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March 25, 2005

"To spell out the obvious is often to call it in question."
-Eric Hoffer

I continue to be astounded by the massive amount of media coverage being given to the Terri Schiavo case. It seems like everyone is latching on somehow, mostly those with a political agenda that can be furthered as a result. Michael Savage somehow managed to blame the ACLU for it yesterday. Normally I enjoy Savage's show, even when I strongly disagree with him, but he was so far over the top yesterday with his rant on the subject that I had to turn him off. Politicians on both sides are trying to play this up as a Right To Life case. It seems to me that very few people are seeing this for what it is.

Simply put, the Schiavo case is a battle between her husband, Michael Schiavo, and her parents, Bob and Mary Schindler. Under Florida law, the spouse of an incapacitated adult is that person's guardian. The Schindlers petitioned to have Michael Schiavo removed as Terri's guardian. They lost.

That means that legally, the decision belongs to Michael. He says that Terri told him that if something like this ever happened, she wouldn't want to live in that condition. There's no way to verify that, but Michael is the legal guardian and thus the decision belongs to him.

The best explanation of Terri's condition that I've found is here: If the link is no longer working by the time you read this... well I'm sorry. You snooze, you lose, as Grandma Pickney would say.

To put it simply, Terri is in a persistent vegetative state. Her cerebrial cortex is believed to be destroyed. She is almost certainly unable to ever return to a state of awareness. Doctors say she can't feel pain in this condition, much like someone who is under anesthesia.

It's a sad situation, but the reality of it all is that legally the call is in Michael Schiavo's hands. And that is that.

I wrote this on here before, but I want to reiterate: if something like this ever happens to me, pull the plug or pull the tube. To me, this is not living. Now for someone who wants to be kept alive in a vegetative state, or a guardian who wants to keep someone alive, that is something I respect. But for me, that means it's checkout time.

Darren Oliver
Bees attacked Colorado's Darren Oliver yesterday.

The spring training baseball game yesterday between Colorado and Arizona in Tucson had to be cancelled due to a bee attack. That's right, a bee attack. Dozens of them threatened players in the outfield, in the infield, and even on the pitching mound. Some of them even chased Colorado Rockies pitcher Darren Oliver off the mound. The funniest part was Oliver's rationale on why the bees came after him. According to several published articles, Oliver "thought the bees were attracted to coconut oil in his hair gel." I don't have anything to add to that.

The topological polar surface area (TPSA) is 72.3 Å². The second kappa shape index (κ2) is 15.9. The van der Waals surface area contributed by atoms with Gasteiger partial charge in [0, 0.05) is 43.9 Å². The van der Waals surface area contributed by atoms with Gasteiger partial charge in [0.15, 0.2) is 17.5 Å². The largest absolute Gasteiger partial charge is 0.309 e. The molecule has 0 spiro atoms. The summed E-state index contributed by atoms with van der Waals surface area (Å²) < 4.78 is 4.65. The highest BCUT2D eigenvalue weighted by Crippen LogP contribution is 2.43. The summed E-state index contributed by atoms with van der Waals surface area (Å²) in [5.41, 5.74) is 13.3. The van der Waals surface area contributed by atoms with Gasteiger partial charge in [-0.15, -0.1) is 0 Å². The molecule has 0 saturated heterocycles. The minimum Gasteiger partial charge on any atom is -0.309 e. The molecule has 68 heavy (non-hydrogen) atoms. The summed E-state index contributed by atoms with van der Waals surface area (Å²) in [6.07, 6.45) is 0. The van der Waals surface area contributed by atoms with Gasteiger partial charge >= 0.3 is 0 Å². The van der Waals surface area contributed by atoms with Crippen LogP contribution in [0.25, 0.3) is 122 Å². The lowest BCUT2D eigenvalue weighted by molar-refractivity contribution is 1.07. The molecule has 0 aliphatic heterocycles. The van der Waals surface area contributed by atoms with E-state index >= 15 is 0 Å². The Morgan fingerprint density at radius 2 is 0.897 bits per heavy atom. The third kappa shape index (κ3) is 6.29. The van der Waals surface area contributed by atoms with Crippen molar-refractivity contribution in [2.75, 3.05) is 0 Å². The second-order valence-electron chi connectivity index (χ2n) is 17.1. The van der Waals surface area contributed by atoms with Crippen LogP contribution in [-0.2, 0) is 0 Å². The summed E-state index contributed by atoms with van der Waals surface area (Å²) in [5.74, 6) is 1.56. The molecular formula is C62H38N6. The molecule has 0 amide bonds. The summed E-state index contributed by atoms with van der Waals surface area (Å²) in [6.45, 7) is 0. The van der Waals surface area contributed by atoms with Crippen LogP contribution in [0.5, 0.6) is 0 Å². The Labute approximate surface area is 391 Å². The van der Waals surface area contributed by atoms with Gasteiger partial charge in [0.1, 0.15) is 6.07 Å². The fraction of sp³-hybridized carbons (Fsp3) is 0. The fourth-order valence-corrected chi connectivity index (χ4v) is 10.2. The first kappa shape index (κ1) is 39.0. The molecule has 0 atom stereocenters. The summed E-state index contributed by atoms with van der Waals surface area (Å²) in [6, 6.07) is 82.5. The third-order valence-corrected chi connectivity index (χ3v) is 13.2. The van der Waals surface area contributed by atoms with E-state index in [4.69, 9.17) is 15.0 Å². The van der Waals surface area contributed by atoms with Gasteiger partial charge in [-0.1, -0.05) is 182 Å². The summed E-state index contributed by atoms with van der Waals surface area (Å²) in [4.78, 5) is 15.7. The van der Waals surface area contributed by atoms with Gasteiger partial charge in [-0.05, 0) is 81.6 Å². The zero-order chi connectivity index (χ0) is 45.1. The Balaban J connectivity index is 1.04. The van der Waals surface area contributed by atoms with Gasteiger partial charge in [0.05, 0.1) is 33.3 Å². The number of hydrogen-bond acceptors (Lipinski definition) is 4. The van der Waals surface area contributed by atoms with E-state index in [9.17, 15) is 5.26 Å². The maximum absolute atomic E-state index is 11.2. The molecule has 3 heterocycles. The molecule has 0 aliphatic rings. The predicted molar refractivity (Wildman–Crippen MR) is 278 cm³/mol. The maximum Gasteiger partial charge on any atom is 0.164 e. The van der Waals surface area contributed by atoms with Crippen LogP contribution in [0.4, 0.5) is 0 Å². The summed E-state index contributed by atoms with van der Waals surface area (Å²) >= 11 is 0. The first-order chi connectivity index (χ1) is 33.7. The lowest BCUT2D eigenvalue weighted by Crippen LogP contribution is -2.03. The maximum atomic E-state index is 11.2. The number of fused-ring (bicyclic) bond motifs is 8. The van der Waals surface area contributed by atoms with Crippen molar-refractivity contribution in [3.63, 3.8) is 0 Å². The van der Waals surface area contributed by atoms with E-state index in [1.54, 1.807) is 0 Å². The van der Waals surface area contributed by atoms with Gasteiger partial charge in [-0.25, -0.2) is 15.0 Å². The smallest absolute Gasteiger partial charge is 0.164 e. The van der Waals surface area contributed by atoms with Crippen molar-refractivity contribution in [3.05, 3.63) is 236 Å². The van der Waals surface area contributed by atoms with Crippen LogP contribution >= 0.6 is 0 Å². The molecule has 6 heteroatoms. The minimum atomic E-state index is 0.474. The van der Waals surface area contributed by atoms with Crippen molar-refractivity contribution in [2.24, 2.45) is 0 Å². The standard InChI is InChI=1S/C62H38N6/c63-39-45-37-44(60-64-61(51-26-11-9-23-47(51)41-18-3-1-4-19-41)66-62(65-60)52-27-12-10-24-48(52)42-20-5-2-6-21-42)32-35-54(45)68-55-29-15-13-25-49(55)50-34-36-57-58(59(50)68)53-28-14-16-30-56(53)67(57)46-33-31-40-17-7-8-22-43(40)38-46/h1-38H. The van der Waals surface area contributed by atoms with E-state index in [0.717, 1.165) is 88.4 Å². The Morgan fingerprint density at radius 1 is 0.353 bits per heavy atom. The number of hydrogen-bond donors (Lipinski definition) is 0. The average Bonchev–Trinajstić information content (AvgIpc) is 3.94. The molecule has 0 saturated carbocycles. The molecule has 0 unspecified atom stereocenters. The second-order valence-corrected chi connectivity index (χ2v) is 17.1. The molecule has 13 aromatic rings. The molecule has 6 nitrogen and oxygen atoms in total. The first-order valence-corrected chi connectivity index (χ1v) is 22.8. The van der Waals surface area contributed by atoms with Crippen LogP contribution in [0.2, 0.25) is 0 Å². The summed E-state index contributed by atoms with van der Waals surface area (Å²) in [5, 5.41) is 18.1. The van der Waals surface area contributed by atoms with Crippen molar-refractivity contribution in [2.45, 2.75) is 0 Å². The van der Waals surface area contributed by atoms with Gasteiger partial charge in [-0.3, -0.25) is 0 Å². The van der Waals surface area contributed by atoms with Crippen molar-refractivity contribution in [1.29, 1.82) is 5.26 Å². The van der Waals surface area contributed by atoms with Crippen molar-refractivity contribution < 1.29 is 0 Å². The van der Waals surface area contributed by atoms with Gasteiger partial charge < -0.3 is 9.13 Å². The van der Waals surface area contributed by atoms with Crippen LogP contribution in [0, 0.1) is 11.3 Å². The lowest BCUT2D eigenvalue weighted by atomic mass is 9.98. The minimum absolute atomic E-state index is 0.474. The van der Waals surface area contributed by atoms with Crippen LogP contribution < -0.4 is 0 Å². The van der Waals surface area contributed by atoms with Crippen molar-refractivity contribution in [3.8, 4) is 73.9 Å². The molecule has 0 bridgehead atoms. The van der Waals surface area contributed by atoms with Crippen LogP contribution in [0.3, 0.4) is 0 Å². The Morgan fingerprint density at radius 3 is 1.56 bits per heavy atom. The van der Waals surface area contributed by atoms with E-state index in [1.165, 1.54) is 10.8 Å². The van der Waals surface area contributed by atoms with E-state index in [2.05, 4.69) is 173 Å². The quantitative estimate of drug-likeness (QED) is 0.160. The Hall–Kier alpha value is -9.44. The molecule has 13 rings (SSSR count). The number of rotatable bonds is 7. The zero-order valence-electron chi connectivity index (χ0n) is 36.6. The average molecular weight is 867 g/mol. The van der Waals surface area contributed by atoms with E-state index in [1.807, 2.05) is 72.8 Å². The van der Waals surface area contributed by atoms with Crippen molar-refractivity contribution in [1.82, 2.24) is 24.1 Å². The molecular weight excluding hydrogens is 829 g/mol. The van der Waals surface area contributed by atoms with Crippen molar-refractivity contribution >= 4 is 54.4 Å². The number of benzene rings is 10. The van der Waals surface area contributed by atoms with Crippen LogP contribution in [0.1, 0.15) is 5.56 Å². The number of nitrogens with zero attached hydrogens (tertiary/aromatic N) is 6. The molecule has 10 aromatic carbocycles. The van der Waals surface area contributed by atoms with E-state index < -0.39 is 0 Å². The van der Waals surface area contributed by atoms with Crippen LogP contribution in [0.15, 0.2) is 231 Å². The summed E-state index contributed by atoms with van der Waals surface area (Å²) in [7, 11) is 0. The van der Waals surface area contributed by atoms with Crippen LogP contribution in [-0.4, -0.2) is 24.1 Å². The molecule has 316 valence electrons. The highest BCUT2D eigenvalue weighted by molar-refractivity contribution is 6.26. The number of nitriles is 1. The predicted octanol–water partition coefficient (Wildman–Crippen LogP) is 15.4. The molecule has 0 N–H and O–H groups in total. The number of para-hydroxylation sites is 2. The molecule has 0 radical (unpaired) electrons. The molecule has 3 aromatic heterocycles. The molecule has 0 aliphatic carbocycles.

Somehow today at work the topic of angry phone calls and rude people came up. This lead to me telling some people about some memorable calls I had when I was running syndication for Bubba The Love Sponge. If you've never seen it, check out the "West Coast Call" from February 2003. It's pretty funny. And no, I never found out who made that call, not that I care anymore.

If you missed the first four minutes of the Illinois/UW-Milwaukee basketball game last night... you missed an amazing segment of college basketball. It was shades of Loyola Marymount circa 1990. Both teams were going up and down the court, scoring fast and nailing outside shots with pinpoint precision. I haven't seen anything like that since the 2002 Kings/Mavericks NBA Playoffs, and even that didn't have a four-minute sequence like the start of the Illinois/UW-Milwaukee game. Things slowed down after the first TV timeout (no way they could keep that up for 40 minutes), and it was obvious that UW-Milwaukee was in trouble when they came out on fire and Illinois matched them shot-for-shot. But what a great run by Bruce Pearl and UW-Milwaukee; in another bracket they might've had a shot at the Final Four. But Illinois is very, VERY good.

The Office debuted on NBC last night, and I liked it. And remember, most network comedies I hate. We'll see how the character development goes with some of the secondary characters, but the boss (who seems as aloof as every male on-air talent from the movie Anchorman) had me laughing out loud. The guy who was anal about nothing overlapping his desk was funny, and the receptionist girl character has promise. The way they brought out that she's been engaged to this loser guy for three years (with a wedding date that keeps getting pushed back) is true to life. I think the key for the show is for the one "normal" guy to become likable enough for the audience to become interested in how he relates to the others in the office.

On, the reviews have not been very kind, though they have come from people who saw the British version of the show. I haven't seen the BBC version, so my perspective is, understandably, quite different.

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